The hypervariable region 1 (HVR-1) of the putative envelope encoding E2 region of hepatitis C virus (HCV) RNA was analyzed in sequential samples from three patients with acute type C hepatitis infected from different sources to address (i) the dynamics of intrahost HCV variability during the primary infection and (ii) the role of host selective pressure in driving viral genetic evolution. HVR-1 sequences from 20 clones per each point in time were analyzed after amplification, cloning, and purification of plasmid DNA from single colonies of transformed cells. The intrasample evolutionary analysis (nonsynonymous mutations per nonsynonymous site [K(a)], synonymous mutations per synonymous site [K(s)], K(a)/K(s) ratio, and genetic distances [gd]) documented low gd in early samples (ranging from 2.11 to 7.79%) and a further decrease after seroconversion (from 0 to 4.80%), suggesting that primary HCV infection is an oligoclonal event, and found different levels and dynamics of host pressure in the three cases. The intersample analysis (pairwise comparisons of intrapatient sequences; rK(a), rK(s), rK(a)/rK(s) ratio, and gd) confirmed the individual features of HCV genetic evolution in the three subjects and pointed to the relative contribution of either neutral evolution or selective forces in driving viral variability, documenting that adaptation of HCV for persistence in vivo follows different routes, probably representing the molecular counterpart of the viral fitness for individual environments.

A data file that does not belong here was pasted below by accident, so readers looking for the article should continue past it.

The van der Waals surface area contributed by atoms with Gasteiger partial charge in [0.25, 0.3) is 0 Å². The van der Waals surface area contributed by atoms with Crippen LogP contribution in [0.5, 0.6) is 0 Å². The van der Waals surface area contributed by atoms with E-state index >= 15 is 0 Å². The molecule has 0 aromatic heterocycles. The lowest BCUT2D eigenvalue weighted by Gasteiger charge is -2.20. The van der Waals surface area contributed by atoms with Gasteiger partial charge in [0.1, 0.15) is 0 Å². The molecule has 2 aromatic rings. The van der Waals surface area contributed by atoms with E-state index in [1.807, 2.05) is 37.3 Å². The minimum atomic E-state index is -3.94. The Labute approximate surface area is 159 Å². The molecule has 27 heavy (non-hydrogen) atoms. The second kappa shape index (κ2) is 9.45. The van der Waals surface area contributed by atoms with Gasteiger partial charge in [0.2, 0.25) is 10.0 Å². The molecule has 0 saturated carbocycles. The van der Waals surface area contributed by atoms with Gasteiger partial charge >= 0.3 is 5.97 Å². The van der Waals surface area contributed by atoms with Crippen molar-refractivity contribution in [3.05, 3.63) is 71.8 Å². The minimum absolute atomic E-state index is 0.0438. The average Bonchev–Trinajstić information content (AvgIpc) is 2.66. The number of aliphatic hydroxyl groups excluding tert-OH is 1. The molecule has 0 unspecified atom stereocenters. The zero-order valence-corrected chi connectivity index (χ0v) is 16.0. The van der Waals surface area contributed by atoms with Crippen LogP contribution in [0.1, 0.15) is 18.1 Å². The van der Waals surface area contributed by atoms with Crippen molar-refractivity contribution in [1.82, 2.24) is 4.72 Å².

|Number of pages||6|
|Journal||Journal of Virology|
|Publication status||Published - Jul 1998|
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